Understanding Risk

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A basic understanding of investment risk helps you to make wise asset allocation decisions.
Investment risk is the uncertainty of achieving a desired investment return. Risk is represented by the volatility of returns -- up 15% one year, down 15% the next year, etc. The standard measure of investment risk is called the standard deviation of returns.
Conservative investors have a lower risk tolerance than aggressive investors. As a result, they are generally less likely to accept the same level of risk to achieve their financial goals.
Let's look at monthly returns for two stocks, Gazelle Co. and Antelope Co. and calculate the two stocks' standard deviation. Gazelle's initial share price was $11.65. Antelope's initial share price was $15. Over the next 12 months, both stocks rose 20%. (We ignore dividends and taxes in this example.) The following table shows share prices at the end of each month:

Price ($)
Price ($)
Gazelle's share price was much more volatile as its monthly returns, as measured by the month-to-month change in share price, fluctuated more than Antelope's stock. Specifically, the standard deviation of Gazelle's stock was 6.45%, nearly a third of its one-year return of 20%.
In comparison, the standard deviation of Antelope's stock was much less. Its monthly returns fluctuated only 1.89%, or about 10% of its one-year return of 20%. The following table summarizes these statistics:
Annual rate of return20%20%
Standard deviation6.45%1.89%
Coefficient of variation0.320.09
According to the risk-return trade-off principle, riskier investments have higher potential returns. In this particular case, however, Gazelle and Antelope offered the same returns while Antelope's stock had considerably less risk. A rational investor would prefer shares of Antelope to Gazelle over this one-year investment horizon since it produces the same rate of return at a fraction of the risk.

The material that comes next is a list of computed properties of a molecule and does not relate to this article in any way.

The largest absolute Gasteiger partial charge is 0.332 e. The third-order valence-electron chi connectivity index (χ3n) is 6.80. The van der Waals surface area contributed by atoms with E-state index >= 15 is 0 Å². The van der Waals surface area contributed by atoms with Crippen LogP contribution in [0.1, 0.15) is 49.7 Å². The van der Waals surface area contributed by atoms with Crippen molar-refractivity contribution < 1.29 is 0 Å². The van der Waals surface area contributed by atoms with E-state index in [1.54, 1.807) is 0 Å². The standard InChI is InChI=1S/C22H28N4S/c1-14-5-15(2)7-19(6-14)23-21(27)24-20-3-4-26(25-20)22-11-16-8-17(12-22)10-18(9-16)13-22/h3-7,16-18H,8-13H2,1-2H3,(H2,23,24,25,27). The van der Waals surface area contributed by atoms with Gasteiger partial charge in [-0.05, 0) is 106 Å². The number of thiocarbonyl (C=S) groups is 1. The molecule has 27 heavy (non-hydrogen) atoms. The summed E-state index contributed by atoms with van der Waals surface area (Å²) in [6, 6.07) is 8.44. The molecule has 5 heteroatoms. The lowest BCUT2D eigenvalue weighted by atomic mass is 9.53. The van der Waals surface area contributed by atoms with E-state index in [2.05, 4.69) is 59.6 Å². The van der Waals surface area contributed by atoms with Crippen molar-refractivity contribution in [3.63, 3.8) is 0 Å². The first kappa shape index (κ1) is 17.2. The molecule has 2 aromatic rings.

The following table shows the risk-return trade-off for the 50 years ended in 1996. Stocks offer the greatest rate of return over the long term of the three major asset classes. However, stocks also fell the most when returns were divided into five-year holding periods, declining 2.4% in one period. According to this table, bonds and cash never lost money for any of the periods.
Annual rates
of return,
1946 to 1996
Unadjusted for
Best annualized
return (5-year holding
Worst annualized
return (5-year holding period)
Source: American Association of Individual Investors
Investment categories
There are several investment categories within each major asset class. Some investment categories offer a greater risk-return trade-off than others. For example, aggressive growth and growth stocks (and the mutual funds that invest in them) are riskier than income or value stocks. As a result, growth stocks generally have higher rates of return over longer periods.
A similar dichotomy exists for other asset classes. For example, within the bond asset class, categories such as corporate and junk bonds offer higher returns than Treasury or agency bonds in exchange for having more risk. What's important is finding those investments whose risk characteristics match your risk tolerance.
Other types of risk
In addition to investment risk, other types of risk exist. These include interest rate, liquidity, prepayment, default and currency risk.
Each of these risks should be understood prior to investing in securities whose characteristics exhibit them.
This information should not be interpreted as financial advice. For advice that is specific to your circumstances, you should consult a financial or tax adviser.
Updated: January 2004
2008-07-21 14:30:56
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